And it continues with a $53 billion investment bang as Chinese Premier Li Keqiang visits Brazil during the first stop of yet another South American commercial offensive - complete with a sweet metaphor: Li riding on a made in China subway train that will ply a new metro line in Rio de Janeiro ahead of the 2016 Olympics.
Where is the US in all this? Nowhere; little by little, yet inexorably, BRICS members China - and in a smaller measure, Russia - have been no less than restructuring commerce and infrastructure all across Latin America.
Comment: Washington continues to lose its grip on the world. The War on Terror, the market manipulations, financial warfare, and various color revolutions have been the "fun and games" for the psychopathic elite who thought they could control the world through chaos and deception. The delusions are nearly over, and the waves of chaos that Washington unleashed on the world are coming back home in a pretty big way. Check out:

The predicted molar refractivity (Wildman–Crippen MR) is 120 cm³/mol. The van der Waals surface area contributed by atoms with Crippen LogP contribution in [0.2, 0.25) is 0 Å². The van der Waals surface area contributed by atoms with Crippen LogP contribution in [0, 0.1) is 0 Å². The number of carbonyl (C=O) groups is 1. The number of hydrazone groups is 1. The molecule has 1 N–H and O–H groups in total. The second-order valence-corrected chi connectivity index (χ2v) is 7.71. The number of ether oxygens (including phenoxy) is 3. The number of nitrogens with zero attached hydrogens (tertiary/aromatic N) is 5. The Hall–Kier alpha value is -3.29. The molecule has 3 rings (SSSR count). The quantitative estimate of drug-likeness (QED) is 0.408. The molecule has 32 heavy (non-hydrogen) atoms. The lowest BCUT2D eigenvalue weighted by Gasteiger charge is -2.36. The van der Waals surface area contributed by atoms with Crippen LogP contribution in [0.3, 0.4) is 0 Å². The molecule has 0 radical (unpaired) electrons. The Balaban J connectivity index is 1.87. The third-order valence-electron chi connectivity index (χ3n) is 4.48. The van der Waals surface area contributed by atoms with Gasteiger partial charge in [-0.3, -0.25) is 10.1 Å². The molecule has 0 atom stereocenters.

Sat, 23 May 2015 02:22 UTC
Russian citizens abroad face a very "real" threat of being detained or arrested by US law enforcement and special services, especially when traveling to countries that have extradition treaties with Washington, the ministry said on its website.
There have been over a dozen cases demonstrating just that, the statement added. "The American authorities continue the unacceptable practice of 'hunting' for Russians all over the world, ignoring the norms of international laws and twisting the arms of other states."
American forces have in effect kidnapped Russians from other countries, the statement said, citing the case of Roman Seleznyov, who was abducted by American agents in the Maldives, and then forcibly transported to the US in July 2014. He is still being held in custody, awaiting trial.
"By believing that it is allowed to do all it wants, Washington goes as far as kidnapping our citizens," the ministry said.
Those who get detained by US services face prejudicial justice, including threats demanding confessions, despite lack of any evidence. Even if the American authorities fail to secure a confession, the detainees are slapped with huge prison terms, the ministry said.
Examples of such cases include Viktor Bout and Konstantin Yaroshenko.